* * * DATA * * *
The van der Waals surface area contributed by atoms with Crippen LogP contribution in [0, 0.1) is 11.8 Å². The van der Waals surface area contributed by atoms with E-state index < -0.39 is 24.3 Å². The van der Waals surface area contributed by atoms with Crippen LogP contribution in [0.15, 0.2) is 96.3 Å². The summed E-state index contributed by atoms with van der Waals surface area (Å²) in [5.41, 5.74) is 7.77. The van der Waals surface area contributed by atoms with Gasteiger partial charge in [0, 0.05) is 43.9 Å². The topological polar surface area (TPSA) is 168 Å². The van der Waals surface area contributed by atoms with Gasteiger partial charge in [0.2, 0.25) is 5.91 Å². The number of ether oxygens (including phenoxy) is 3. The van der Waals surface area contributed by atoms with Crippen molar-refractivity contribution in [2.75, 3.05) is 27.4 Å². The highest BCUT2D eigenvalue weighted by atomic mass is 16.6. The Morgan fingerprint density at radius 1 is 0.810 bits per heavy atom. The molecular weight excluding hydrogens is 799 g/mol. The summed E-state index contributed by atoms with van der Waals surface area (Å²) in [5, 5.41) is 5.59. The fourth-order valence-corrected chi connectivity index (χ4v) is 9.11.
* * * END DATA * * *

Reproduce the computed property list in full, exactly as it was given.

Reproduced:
The van der Waals surface area contributed by atoms with Crippen LogP contribution in [0, 0.1) is 11.8 Å². The van der Waals surface area contributed by atoms with E-state index < -0.39 is 24.3 Å². The van der Waals surface area contributed by atoms with Crippen LogP contribution in [0.15, 0.2) is 96.3 Å². The summed E-state index contributed by atoms with van der Waals surface area (Å²) in [5.41, 5.74) is 7.77. The van der Waals surface area contributed by atoms with Gasteiger partial charge in [0, 0.05) is 43.9 Å². The topological polar surface area (TPSA) is 168 Å². The van der Waals surface area contributed by atoms with Gasteiger partial charge in [0.2, 0.25) is 5.91 Å². The number of ether oxygens (including phenoxy) is 3. The van der Waals surface area contributed by atoms with Crippen molar-refractivity contribution in [2.75, 3.05) is 27.4 Å². The highest BCUT2D eigenvalue weighted by atomic mass is 16.6. The Morgan fingerprint density at radius 1 is 0.810 bits per heavy atom. The molecular weight excluding hydrogens is 799 g/mol. The summed E-state index contributed by atoms with van der Waals surface area (Å²) in [5, 5.41) is 5.59. The fourth-order valence-corrected chi connectivity index (χ4v) is 9.11.